U.S. President Barack Obama said Palestinians should not seek the United Nations’ help in establishing a state, but should rather negotiate directly with the Israelis.
Speaking in London during a joint press conference with British Prime Minister David Cameron, Obama said: I strongly believe that for Palestinians to take the United Nations route rather than the path of sitting down and talking with the Israelis is a mistake,
Obama added: The United Nations can achieve a lot of important work, what it is not going to be able to do is deliver a Palestinian state. The only way to see a Palestinian state is if Palestinians and Israelis agree on a just peace.
Cameron agreed with this view.
We don't believe the time for making a decision about the U.N. resolution [on Palestinian statehood] -- there even isn't one there at the moment -- is right yet,” he told reporters.
We want to discuss this within the European Union and try and maximize the leverage and pressure that the European Union can bring frankly on both sides to get this vital process moving.”
However, Obama warned that a peace deal between Israel and Palestinians is now “more urgent than ever.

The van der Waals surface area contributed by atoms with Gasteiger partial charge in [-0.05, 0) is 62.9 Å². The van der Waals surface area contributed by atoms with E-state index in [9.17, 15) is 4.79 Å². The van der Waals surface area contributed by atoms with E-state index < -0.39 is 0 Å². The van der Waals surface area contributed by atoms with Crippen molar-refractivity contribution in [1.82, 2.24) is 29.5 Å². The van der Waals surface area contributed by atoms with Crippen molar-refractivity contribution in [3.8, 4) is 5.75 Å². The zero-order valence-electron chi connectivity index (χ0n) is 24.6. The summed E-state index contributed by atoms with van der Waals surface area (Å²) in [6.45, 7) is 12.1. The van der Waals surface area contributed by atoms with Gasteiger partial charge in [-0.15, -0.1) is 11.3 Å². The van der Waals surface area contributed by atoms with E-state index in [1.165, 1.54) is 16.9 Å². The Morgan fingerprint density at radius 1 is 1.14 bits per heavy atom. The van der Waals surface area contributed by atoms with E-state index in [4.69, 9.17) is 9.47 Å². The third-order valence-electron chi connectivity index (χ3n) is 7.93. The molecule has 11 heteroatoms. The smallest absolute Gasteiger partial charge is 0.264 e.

Still, President reiterated that he thinks a peaceful resolution and a two-state compromise can be accomplished.
My goal, as I set out in a speech I gave last week, is a Jewish state of Israel that is safe and secure and recognized by its neighbors and a sovereign state of Palestine in which the Palestinian people are able to determine their own fate and their own future, Obama said.
I am confident that can be achieved.
Obama added that the Palestinians should accept that they need to make concessions.
I don't want the Palestinians to forget that they have obligations as well and they are going to have to resolve, in a credible way, the meaning of this agreement between Fatah and Hamas if we are to have any prospect of peace moving forward, he said.
Hamas, the militant Palestinian Islamic group that controls Gaza, should have no place in negotiations, Obama warned, unless they gave up violence and recognized Israel’s right to exist.
Referring directly to Hamas, Obama said: It is very difficult for Israelis to sit across the table and negotiate with a party that is denying their right to exist and has not renounced the right to send missiles and rockets into your territory.”
The President laid out four major themes to the peace process: territorial boundaries, Israeli security, the Palestinian refugee S and Jerusalem.
The latter two, he admitted, were extraordinarily emotional and would need wrenching concessions.
Both Obama and Cameron are united in their belief in the maintenance of Israel’s security.